It seems as though most successful authors hit a point at which either they have no more ideas, they no longer have time to do the job well, or they just don't care any more. "Hell Gate" is the clearest indication yet that Fairstein has hit this point. As others have mentioned, there are two plot threads. One involves a Congressman whose political career may be derailed by a girlfriend (and yes, of course he's married) claiming that he tried to kill her. This hardly seems like Alex Cooper's territory. The other plot thread involves the shipwreck of a ship carrying three hundred passengers who were intended to be smuggled into the US and sold as slaves. That, at least, is within Cooper's bailiwick, although she's in the mix a little bit early -- the passengers haven't even been identified before she's interviewing them.
Unfortunately, the human trafficking plot takes a back seat to the political maneuverings, as Cooper and her cop friends more or less stumble over clues to what is really going on with the Congressman's girlfriend, and how it relates to the trafficking operation. In this volume, it's a real stretch to connect the story with a bit of New York history, and the connection of the crimes with Gracie and two other federal-era mansions is tenuous. As noted by another reader, the usual history lessons are not well integrated into the story (although, unlike that reader, I thought they were more interesting than the political plots) and really stick out.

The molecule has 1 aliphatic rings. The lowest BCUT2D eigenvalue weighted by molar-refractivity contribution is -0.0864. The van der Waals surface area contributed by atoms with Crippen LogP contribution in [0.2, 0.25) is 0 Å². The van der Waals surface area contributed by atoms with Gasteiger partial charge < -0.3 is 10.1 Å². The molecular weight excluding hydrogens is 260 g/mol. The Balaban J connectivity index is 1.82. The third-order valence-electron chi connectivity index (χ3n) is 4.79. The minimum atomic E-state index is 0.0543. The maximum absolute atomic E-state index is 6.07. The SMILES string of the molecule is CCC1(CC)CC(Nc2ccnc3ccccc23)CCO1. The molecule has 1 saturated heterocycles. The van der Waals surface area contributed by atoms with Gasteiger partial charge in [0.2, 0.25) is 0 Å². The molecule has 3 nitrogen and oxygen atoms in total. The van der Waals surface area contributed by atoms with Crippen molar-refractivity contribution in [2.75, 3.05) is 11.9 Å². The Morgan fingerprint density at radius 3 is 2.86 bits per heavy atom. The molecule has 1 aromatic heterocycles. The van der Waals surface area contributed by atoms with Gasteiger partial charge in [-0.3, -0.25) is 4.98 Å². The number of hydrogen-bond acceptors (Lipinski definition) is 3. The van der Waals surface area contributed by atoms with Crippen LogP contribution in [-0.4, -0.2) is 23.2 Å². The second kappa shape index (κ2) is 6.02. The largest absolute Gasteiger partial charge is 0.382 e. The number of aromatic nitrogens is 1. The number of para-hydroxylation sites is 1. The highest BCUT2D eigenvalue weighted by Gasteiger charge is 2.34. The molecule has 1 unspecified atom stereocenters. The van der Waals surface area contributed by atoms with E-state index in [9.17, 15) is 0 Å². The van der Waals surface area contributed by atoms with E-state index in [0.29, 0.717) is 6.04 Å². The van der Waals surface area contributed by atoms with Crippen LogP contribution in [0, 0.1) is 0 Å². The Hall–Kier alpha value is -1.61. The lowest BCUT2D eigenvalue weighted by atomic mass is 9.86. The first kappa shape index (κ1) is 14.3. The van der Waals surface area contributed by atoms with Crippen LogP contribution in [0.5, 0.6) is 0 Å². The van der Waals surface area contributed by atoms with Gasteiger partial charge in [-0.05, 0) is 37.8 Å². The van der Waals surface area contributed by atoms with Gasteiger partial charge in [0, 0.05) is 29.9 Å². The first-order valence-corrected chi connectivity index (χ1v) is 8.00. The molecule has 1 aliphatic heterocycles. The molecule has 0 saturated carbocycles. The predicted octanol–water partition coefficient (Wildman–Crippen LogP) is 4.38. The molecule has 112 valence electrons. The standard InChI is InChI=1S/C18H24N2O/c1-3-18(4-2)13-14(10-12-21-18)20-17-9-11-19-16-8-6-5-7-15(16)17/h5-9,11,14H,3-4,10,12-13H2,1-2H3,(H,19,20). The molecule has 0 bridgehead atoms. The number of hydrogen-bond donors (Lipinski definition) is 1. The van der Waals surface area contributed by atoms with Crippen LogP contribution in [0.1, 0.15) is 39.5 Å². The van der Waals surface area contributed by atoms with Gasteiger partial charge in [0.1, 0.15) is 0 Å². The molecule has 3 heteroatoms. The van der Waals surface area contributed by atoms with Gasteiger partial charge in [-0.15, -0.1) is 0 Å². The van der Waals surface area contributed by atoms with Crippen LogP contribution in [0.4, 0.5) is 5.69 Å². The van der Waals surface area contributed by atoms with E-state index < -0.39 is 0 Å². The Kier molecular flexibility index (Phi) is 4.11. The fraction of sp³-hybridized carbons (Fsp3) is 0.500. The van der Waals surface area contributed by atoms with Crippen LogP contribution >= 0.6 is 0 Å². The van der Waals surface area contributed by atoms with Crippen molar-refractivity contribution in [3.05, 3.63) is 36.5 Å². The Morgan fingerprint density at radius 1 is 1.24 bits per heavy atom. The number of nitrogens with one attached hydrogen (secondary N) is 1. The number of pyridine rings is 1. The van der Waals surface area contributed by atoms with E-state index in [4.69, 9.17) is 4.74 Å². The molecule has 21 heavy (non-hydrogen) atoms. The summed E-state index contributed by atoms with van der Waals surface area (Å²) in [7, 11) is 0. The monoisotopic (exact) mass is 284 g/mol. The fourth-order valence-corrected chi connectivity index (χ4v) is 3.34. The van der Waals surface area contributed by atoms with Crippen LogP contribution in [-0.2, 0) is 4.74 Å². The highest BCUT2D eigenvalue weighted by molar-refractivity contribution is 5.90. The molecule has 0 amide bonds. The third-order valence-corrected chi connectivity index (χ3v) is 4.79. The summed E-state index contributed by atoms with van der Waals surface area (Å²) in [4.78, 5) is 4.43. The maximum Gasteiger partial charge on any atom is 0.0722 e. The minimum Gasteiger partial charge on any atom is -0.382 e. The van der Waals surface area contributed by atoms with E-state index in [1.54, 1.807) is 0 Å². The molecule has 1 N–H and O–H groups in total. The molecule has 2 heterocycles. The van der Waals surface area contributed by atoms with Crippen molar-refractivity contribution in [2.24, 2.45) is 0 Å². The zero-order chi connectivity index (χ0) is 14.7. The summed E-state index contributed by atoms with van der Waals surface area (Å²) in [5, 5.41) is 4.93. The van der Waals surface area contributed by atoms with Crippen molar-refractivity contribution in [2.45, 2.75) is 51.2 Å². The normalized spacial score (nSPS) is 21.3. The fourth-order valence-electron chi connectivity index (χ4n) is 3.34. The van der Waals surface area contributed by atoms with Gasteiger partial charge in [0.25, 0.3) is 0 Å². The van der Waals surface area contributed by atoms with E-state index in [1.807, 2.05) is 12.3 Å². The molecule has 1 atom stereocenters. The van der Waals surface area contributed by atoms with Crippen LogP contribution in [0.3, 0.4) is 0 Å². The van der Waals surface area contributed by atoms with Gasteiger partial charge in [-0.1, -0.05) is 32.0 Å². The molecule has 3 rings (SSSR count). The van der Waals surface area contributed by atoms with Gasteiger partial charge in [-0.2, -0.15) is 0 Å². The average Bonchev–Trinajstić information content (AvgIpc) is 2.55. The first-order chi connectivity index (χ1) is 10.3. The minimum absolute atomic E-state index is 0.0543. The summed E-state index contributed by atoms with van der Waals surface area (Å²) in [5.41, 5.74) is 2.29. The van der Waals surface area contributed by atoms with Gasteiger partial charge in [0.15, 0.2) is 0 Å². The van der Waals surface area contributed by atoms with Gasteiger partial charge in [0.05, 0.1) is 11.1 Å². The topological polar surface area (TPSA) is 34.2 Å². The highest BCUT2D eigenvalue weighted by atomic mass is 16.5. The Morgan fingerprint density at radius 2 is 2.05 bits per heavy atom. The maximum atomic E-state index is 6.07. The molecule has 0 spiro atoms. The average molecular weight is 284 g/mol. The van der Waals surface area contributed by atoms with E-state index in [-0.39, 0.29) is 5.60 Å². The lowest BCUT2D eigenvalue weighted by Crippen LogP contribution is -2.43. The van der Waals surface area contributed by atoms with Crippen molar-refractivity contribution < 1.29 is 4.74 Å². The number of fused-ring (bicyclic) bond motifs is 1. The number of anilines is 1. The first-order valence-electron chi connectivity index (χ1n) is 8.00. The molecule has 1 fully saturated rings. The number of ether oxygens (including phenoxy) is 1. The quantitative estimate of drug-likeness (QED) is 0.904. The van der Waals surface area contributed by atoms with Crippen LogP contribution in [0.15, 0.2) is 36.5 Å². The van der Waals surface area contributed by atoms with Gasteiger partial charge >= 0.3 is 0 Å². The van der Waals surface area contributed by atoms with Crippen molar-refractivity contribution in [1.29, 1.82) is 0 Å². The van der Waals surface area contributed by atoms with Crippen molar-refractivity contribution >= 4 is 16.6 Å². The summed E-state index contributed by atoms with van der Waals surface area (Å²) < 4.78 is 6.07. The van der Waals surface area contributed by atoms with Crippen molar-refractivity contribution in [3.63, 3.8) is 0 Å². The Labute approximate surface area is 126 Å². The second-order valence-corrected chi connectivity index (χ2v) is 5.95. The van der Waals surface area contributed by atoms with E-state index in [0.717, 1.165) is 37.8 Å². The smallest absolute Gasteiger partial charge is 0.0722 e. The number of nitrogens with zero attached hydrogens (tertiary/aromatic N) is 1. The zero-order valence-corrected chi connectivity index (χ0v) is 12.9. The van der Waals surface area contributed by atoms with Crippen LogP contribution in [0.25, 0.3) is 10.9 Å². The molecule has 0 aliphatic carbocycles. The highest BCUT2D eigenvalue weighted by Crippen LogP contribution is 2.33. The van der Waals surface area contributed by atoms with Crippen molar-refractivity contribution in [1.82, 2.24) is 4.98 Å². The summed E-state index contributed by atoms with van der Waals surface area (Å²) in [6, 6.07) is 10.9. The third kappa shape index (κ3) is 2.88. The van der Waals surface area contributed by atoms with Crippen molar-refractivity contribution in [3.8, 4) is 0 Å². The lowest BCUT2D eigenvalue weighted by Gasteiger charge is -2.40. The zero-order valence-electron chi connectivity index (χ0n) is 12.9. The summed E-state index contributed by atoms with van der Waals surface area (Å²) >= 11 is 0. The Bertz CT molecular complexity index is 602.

Romance has never been Fairstein's forte. That's OK -- she should just give Cooper a boyfriend, stick him in occasionally, and forget about it. We can imagine most of the relationship. This, however, does not seem to be the direction in which she (Fairstein) is headed. Instead, she seems to be heading toward a Mike/Alex romance. DON'T DO IT, Ms. Fairstein! I, for one, would find it highly unbelievable. The fact is, I dislike Mike. I don't think it's intentional on Fairstein's part, but I find Mike's so-called "banter" to be a lot like the teasing of adolescents -- meant to seem like teasing while carrying a real bite. The things he says are often mean, and certainly unprofessional and inappropriate in a business context. Another way of looking at it is that he is trying to "claim" her in front of other parties by saying things that suggest that they are intimate (although not necessarily in a sexual way). I hate it. Alex should hate it and call him on it. Certainly no romance should happen unless he grows up a LOT.
In short, read this book if you like Cooper, but don't expect too much from it.